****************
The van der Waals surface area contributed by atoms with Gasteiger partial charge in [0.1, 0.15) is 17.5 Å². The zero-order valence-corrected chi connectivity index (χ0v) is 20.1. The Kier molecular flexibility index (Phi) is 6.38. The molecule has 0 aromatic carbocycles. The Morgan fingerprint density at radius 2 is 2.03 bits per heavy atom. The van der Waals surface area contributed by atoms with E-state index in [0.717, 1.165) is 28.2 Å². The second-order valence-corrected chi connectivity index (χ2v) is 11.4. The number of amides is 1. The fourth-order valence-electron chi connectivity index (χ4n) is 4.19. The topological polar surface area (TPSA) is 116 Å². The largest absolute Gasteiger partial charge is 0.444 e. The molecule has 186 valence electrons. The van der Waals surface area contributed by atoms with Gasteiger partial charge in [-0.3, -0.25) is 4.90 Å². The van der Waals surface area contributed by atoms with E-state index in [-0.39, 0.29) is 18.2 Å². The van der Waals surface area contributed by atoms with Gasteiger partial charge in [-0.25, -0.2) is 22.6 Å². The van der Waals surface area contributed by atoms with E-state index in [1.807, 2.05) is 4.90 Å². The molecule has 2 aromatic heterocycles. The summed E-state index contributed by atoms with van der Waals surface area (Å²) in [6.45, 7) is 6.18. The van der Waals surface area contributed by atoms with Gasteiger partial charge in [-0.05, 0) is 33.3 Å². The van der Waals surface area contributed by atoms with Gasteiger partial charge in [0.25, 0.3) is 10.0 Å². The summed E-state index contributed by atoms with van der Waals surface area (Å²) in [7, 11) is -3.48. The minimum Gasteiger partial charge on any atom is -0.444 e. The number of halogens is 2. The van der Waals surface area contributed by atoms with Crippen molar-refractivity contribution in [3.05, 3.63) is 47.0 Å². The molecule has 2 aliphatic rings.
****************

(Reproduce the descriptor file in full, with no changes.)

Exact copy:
The van der Waals surface area contributed by atoms with Gasteiger partial charge in [0.1, 0.15) is 17.5 Å². The zero-order valence-corrected chi connectivity index (χ0v) is 20.1. The Kier molecular flexibility index (Phi) is 6.38. The molecule has 0 aromatic carbocycles. The Morgan fingerprint density at radius 2 is 2.03 bits per heavy atom. The van der Waals surface area contributed by atoms with E-state index in [0.717, 1.165) is 28.2 Å². The second-order valence-corrected chi connectivity index (χ2v) is 11.4. The number of amides is 1. The fourth-order valence-electron chi connectivity index (χ4n) is 4.19. The topological polar surface area (TPSA) is 116 Å². The largest absolute Gasteiger partial charge is 0.444 e. The molecule has 186 valence electrons. The van der Waals surface area contributed by atoms with Gasteiger partial charge in [-0.3, -0.25) is 4.90 Å². The van der Waals surface area contributed by atoms with E-state index in [-0.39, 0.29) is 18.2 Å². The van der Waals surface area contributed by atoms with Gasteiger partial charge in [-0.25, -0.2) is 22.6 Å². The van der Waals surface area contributed by atoms with E-state index in [1.807, 2.05) is 4.90 Å². The molecule has 2 aromatic heterocycles. The summed E-state index contributed by atoms with van der Waals surface area (Å²) in [6.45, 7) is 6.18. The van der Waals surface area contributed by atoms with Gasteiger partial charge in [-0.05, 0) is 33.3 Å². The van der Waals surface area contributed by atoms with Gasteiger partial charge in [0.25, 0.3) is 10.0 Å². The summed E-state index contributed by atoms with van der Waals surface area (Å²) in [7, 11) is -3.48. The minimum Gasteiger partial charge on any atom is -0.444 e. The number of halogens is 2. The van der Waals surface area contributed by atoms with Crippen molar-refractivity contribution in [3.05, 3.63) is 47.0 Å². The molecule has 2 aliphatic rings.